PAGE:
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What is sleep apnea?

Sleep apnea is a sleep breathing disorder and a very serious medical condition. It is characterized by pauses and interruptions in breathing. These pauses can occur as many as 40 times in a single minute, and in some cases, the pauses can last for up to a minute.

How common is sleep apnea?

It is estimated that as many as 15 million people suffer from sleep apnea. Many people with this condition are unaware that they have it and wake feeling as if they have received little or no sleep because they have spent the night fighting to breathe normally and receive needed oxygen.

How is sleep apnea diagnosed?

Sleep apnea needs to be diagnosed by a sleep physician. If you suspect that you or a loved one may have sleep apnea, we recommend contacting your regular physician. They can refer you to a specialist and help you make arrangements to participate in a sleep study to diagnose the problem and determine how severe your sleep apnea is.

What are the signs and symptoms of sleep apnea?

Common signs and symptoms of sleep apnea include:

  • Snoring, especially with pauses in breathing
  • Insomnia
  • Sleepiness and fatigue during the day
  • Restless sleep and frequent nighttime urination
  • Falling asleep while driving, working and reading
  • Gasping and choking sensations and sounds while asleep
  • A sore throat upon waking
  • Headaches upon waking
  • Depression, anxiety and mood changes
  • Dry mouth
  • Difficulty concentrating and memory impairment
How is sleep apnea treated?

The two most common treatments for sleep apnea are CPAP machines and oral appliance therapy. CPAP (Continuous Positive Airway Pressure) is a machine that sits beside your bed and blows air through an attachable mask to keep your airways open and help you breathe easily. While CPAP is the gold standard in sleep apnea treatment and can provide outstanding long-term results, many people find that they cannot tolerate this treatment and receive oral appliance therapy as an alternative. Oral appliances are designed to fit comfortably and help keep your airways open while asleep so that you can breathe normally. In severe cases, surgical procedures may be recommended to treat sleep apnea.

What happens if sleep apnea is untreated?

Sleep apnea is linked to a number of other medical issues, as well as lifestyle risks. These include:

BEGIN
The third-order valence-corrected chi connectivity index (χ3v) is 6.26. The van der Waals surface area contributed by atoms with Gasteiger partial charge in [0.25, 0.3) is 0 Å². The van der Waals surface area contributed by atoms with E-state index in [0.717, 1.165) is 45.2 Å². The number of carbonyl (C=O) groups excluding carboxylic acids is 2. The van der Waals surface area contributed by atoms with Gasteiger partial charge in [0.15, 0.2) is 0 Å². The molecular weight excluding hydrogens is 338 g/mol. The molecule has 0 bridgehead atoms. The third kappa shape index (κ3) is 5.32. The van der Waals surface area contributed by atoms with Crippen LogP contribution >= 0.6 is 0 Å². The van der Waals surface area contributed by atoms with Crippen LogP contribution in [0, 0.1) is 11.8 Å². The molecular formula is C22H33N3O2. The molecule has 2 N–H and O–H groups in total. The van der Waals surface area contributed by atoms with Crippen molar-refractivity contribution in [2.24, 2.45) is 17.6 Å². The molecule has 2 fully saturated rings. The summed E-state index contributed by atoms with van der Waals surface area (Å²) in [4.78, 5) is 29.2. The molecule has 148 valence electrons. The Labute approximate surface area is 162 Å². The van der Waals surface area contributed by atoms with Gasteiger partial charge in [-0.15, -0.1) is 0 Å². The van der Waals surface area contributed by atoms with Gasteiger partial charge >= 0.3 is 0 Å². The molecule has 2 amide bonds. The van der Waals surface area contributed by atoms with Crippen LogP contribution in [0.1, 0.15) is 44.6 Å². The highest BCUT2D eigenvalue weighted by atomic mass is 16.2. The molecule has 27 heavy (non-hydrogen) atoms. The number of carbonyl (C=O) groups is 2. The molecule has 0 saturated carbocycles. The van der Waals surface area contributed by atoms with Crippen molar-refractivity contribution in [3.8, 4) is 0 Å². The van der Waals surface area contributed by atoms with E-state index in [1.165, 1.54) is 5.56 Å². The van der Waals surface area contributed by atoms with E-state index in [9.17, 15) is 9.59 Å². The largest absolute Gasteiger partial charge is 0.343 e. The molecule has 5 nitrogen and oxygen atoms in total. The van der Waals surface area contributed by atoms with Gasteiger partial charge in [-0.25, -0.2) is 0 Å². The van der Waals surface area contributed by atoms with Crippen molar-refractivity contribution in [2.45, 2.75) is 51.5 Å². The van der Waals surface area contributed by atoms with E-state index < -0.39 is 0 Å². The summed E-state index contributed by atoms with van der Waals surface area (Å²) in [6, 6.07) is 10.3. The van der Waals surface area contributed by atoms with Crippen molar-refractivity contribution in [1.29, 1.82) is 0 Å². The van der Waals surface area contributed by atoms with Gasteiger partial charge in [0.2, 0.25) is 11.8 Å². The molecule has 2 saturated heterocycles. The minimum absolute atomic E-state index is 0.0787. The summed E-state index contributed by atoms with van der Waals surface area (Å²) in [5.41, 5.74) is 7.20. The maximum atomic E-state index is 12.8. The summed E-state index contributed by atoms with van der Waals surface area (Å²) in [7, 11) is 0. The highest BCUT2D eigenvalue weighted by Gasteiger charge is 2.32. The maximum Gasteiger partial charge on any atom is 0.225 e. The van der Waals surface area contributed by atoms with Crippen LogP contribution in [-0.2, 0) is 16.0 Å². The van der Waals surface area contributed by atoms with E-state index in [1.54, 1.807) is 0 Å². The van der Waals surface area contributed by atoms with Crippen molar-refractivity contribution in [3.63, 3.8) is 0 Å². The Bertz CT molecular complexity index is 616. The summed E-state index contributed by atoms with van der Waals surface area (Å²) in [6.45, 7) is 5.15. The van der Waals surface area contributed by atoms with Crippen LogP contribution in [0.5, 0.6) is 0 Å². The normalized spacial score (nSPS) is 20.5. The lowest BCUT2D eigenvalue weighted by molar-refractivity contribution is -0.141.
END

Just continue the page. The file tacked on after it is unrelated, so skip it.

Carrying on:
• An increased risk of accidents while driving and at work
  • Heart disease and stroke
  • Weight gain
  • Diabetes
  • Hypertension
  • High blood pressure
  • Liver problems
  • Problems with the respiratory and immune systems
  • Problems with hormone production
  • Poor overall quality of life
What should I do if I think I might have sleep apnea?

Contact our office. Our dentist will work with you, your physician and any necessary sleep physicians to diagnose the problem and provide you with the treatments you need. Our highest priority is improving your health and quality of life.

Will my insurance cover treatment for sleep apnea?

Sleep apnea treatments are often covered by most medical insurance providers and Medicare. Your dental insurance provider will not provide coverage, as sleep apnea is considered a medical condition. We recommend checking with your insurance to verify your coverage.

How does oral appliance therapy work?

Oral appliance therapy works by gently repositioning the lower jaw into a slightly forward position. This moves the tongue forward and tightens the soft tissues of the throat, keeping the airway open and creating better muscle tone in the area so that you can breathe naturally and easily.

Who is a good candidate for oral appliance therapy?

Oral appliance therapy is a good option for people who suffer from mild to moderate sleep apnea. Candidates for oral appliance include:

  • Anyone who snores
  • Anyone who has already been diagnosed with sleep apnea
  • Anyone who cannot tolerate a CPAP machine
  • Anyone suffering from the signs and symptoms of sleep apnea